Discontinued operations for the second quarter and six months ended June 30, 2007 reflected an impairment loss associated with the sale of the Chilean insurance operations, which was completed in the third quarter of 2007, and realized gains from the disposition of certain directly-owned real estate investments.
Unless otherwise indicated, amounts in these Notes exclude the effects of discontinued operations.
NOTE 2 – ACQUISITIONS AND DISPOSITIONS
The Company may from time to time acquire or dispose of assets, subsidiaries or lines of business. Significant transactions are described below.
Great-West Healthcare Acquisition. >On April 1, 2008, the Company acquired the Healthcare division of Great-West Life and Annuity, Inc. (“Great-West Healthcare” or the “acquired business”) through 100% indemnity reinsurance agreements and the acquisition of certain affiliates and other assets and liabilities of Great-West Healthcare for a purchase price of approximately $1.5 billion, principally cash. Great-West Healthcare primarily sells medical plans on a self-funded basis with stop loss coverage to small and mid-size employer groups. Great-West Healthcare’s offerings also include the following specialty products: stop loss, life, disability, medical, dental, vision, prescription drug coverage, and accidental death and dismemberment insurance. The acquisition, which was accounted for as a purchase, was financed through a combination of cash and the issuance of both short and long term debt.
In accordance with Statement of Financial Accounting Standards (SFAS) No. 141, “Business Combinations”, the total purchase price has been allocated to the tangible and intangible net assets acquired based on management’s estimates of their fair values and may change as appraisals are finalized and as additional information becomes available. Accordingly, approximately $290 million was allocated to intangible assets, primarily customer relationships and internal-use software. The weighted average amortization period for these intangible assets is currently estimated at eight years. The remainder, net of tangible net assets acquired, is goodwill which is currently estimated at $1.1 billion. Substantially all of the goodwill is tax deductible and will be amortized over the next 15 years for federal income tax purposes.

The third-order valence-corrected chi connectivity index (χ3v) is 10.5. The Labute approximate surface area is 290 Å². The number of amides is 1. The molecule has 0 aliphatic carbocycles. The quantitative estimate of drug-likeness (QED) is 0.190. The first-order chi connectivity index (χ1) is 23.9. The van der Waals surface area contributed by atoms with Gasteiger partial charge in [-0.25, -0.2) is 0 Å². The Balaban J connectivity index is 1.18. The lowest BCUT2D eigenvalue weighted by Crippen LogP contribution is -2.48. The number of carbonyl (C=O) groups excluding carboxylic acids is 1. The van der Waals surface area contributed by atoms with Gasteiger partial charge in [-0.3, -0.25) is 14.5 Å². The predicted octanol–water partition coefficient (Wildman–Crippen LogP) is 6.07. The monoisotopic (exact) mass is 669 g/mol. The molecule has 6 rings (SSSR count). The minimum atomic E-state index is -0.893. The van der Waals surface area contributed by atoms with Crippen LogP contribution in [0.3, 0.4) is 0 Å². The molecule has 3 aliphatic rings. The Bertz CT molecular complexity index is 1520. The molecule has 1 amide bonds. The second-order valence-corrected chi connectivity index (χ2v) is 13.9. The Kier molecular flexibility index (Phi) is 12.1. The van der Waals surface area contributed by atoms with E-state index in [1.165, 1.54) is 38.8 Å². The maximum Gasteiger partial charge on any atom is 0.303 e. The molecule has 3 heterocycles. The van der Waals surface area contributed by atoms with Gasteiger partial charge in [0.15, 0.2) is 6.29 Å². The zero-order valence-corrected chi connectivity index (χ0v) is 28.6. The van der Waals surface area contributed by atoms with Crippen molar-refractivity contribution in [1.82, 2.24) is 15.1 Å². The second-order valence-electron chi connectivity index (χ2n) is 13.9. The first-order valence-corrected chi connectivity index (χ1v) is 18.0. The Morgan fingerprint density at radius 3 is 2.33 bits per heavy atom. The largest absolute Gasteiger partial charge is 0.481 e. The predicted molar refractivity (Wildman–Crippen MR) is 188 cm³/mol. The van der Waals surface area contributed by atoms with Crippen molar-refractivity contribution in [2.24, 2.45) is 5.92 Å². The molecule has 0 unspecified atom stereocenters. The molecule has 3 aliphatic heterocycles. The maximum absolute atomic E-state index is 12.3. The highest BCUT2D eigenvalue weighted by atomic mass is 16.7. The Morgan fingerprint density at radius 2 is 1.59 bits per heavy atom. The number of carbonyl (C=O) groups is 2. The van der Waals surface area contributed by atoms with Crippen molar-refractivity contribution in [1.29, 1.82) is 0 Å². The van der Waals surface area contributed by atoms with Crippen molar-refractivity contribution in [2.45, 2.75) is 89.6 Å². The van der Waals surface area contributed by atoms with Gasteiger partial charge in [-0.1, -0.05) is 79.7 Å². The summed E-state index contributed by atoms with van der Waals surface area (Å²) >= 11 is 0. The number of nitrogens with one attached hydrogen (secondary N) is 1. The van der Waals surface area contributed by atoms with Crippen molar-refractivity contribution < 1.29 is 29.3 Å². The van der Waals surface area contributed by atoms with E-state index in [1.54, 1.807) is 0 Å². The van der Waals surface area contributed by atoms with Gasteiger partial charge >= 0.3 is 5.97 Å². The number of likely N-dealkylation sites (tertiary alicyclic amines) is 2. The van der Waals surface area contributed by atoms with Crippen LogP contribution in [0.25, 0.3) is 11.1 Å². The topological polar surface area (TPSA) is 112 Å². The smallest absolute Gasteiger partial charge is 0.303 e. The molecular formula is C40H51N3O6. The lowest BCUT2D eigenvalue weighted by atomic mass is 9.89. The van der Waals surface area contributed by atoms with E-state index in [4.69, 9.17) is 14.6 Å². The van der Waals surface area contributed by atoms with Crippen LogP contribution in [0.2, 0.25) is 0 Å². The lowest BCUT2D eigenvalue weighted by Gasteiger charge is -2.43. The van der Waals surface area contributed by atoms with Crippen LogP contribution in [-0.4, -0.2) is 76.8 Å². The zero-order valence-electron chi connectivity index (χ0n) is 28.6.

During the next several months, the Company will complete its fair value analysis of Great-West Healthcare’s tangible and intangible net assets and finalize integration plans. The effect on tangible and intangible net assets and net income from these initiatives will continue to be refined and updated through March 31, 2009.
The results of Great-West Healthcare are included in the Company’s Consolidated Financial Statements from the date of acquisition.
The following supplemental information presents selected unaudited pro forma information for the Company assuming the acquisition had occurred as of January 1, 2007. The pro forma information does not purport to represent what the Company’s actual results would have been if the acquisition had occurred as of the date indicated or what such results would be for any future periods.
NOTE 3 – RECENT ACCOUNTING PRONOUNCEMENTS
Fair value measurements. >Effective January 1, 2008, the Company adopted SFAS No. 157, “Fair Value Measurements.” This standard expands disclosures about fair value measurements and clarifies how to measure fair value by focusing on the price that would be received when selling an asset or paid to transfer a liability (exit price). See Note 7 for information on the Company’s fair value measurements including new required disclosures.